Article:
Since a basis for a Free Lie Algebra $\cal{FL}$ with n generators $x_1,\ldots x_r$ can be described by the elements $\{ [\ldots[x_{i_1},x_{i_2}]x_{i_2}\ldots]x_{i_m}] , 1 \leq x_{i_j} \leq r , 1 \leq j \leq m , m \in \mathbb{N} \}$ , what is the point of using the Hall basis for $\cal{FL}$? Both basis generate the same graded algebra and the first basis is simpler than the Hall basis .
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closed as offtopic by Ricardo Andrade, Daniel Moskovich, Jack Huizenga, Andrey Rekalo, Stefan Kohl Dec 1 '13 at 9:22
This question appears to be offtopic. The users who voted to close gave this specific reason:
 "This question does not appear to be about research level mathematics within the scope defined in the help center." – Ricardo Andrade, Daniel Moskovich, Jack Huizenga, Andrey Rekalo, Stefan Kohl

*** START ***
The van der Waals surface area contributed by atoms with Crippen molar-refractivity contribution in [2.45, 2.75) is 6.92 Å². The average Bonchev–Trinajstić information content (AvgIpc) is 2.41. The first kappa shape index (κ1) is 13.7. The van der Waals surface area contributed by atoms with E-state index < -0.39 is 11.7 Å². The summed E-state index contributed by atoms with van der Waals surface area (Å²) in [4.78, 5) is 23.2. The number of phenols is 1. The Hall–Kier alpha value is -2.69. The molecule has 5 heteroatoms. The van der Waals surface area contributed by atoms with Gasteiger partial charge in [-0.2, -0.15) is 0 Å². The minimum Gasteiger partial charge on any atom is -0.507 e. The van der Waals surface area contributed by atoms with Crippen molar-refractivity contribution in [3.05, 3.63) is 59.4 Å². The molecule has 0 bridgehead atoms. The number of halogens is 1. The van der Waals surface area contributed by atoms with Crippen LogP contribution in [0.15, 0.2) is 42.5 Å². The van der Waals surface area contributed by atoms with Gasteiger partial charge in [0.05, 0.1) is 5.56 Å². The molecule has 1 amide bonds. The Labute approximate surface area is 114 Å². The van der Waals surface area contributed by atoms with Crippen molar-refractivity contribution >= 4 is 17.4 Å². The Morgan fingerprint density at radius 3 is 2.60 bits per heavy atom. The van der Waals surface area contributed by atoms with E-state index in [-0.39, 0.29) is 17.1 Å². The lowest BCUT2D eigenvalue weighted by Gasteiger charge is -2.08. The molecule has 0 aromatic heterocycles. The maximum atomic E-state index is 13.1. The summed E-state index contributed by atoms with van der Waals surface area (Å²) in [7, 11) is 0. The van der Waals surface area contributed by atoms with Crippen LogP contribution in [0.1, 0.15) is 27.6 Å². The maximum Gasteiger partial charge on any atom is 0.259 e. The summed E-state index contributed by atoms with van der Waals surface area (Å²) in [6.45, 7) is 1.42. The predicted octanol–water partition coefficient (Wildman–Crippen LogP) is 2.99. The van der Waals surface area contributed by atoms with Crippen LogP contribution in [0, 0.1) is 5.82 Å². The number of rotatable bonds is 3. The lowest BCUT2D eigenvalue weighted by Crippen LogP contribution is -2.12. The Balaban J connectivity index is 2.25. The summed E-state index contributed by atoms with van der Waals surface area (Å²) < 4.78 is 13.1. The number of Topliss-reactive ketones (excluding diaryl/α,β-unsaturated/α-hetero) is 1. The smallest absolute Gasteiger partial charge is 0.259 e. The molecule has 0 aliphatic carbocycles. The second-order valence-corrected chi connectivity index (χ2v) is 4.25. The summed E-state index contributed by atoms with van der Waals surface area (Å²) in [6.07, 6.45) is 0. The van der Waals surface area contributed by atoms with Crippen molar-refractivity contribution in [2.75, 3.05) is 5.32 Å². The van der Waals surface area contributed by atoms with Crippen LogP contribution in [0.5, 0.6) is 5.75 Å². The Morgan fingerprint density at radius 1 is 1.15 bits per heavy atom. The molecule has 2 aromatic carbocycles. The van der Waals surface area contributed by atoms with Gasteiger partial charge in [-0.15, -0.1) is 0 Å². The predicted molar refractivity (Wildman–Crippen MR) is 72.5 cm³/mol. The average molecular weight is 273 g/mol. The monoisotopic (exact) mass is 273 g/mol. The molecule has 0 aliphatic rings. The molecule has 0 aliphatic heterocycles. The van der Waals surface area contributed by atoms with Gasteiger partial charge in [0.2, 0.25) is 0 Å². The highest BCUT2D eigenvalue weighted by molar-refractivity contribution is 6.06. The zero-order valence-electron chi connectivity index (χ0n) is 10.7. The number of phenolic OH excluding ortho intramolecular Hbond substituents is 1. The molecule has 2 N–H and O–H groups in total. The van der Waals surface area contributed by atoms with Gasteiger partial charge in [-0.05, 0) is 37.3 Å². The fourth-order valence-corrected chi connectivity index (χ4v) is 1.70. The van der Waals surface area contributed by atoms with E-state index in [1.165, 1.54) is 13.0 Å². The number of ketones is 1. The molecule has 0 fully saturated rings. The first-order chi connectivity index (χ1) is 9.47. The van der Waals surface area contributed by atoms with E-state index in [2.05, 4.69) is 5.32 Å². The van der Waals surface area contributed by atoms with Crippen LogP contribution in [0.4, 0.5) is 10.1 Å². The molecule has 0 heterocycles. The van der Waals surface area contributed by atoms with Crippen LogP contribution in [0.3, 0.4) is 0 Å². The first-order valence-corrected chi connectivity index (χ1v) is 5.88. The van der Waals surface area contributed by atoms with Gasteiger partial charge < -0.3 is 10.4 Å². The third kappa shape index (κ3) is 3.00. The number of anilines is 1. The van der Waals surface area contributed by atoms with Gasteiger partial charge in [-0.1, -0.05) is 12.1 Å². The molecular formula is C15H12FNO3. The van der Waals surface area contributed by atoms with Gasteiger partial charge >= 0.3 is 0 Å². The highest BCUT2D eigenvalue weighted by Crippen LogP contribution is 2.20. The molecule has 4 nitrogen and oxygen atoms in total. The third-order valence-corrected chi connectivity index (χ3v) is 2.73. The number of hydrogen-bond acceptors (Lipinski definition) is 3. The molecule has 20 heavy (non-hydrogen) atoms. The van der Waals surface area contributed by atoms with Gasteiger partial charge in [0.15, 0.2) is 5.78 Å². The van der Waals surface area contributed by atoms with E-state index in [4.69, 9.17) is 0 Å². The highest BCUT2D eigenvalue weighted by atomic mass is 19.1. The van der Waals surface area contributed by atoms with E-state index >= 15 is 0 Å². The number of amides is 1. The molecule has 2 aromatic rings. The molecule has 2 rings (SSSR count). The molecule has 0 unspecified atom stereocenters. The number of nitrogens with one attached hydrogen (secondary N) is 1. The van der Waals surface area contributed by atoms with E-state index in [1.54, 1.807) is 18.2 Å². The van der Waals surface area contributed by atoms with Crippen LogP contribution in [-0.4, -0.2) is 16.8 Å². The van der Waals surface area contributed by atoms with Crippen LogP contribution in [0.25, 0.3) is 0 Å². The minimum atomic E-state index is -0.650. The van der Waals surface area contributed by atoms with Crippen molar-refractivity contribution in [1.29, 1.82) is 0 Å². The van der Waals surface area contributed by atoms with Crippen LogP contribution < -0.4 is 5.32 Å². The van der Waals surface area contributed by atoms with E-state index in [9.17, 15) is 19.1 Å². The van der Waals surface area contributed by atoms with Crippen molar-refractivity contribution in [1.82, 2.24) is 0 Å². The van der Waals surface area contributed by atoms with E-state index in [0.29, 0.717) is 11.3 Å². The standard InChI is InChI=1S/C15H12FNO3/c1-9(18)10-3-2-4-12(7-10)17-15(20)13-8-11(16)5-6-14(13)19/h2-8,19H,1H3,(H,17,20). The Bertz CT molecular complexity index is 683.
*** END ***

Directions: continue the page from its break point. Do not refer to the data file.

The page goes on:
Your elements don't form a basis. You haven't given any conditions on the indices $i_j$, so $[x_1,x_1]$ is in your list, but it is zero. Now consider words of length three. Among these are $[[x_1,x_2],x_3]$, $[[x_2,x_3],x_1]$ and $[[x_3,x_1],x_2]$. The sum of these three is zero by the Jacobi identity, so they are not linearly independent. You might want to insist that the list of indices $i_1,\dotsc,i_r$ is strictly increasing, but then $[[x_2,x_3],x_1]$ would not be in the span.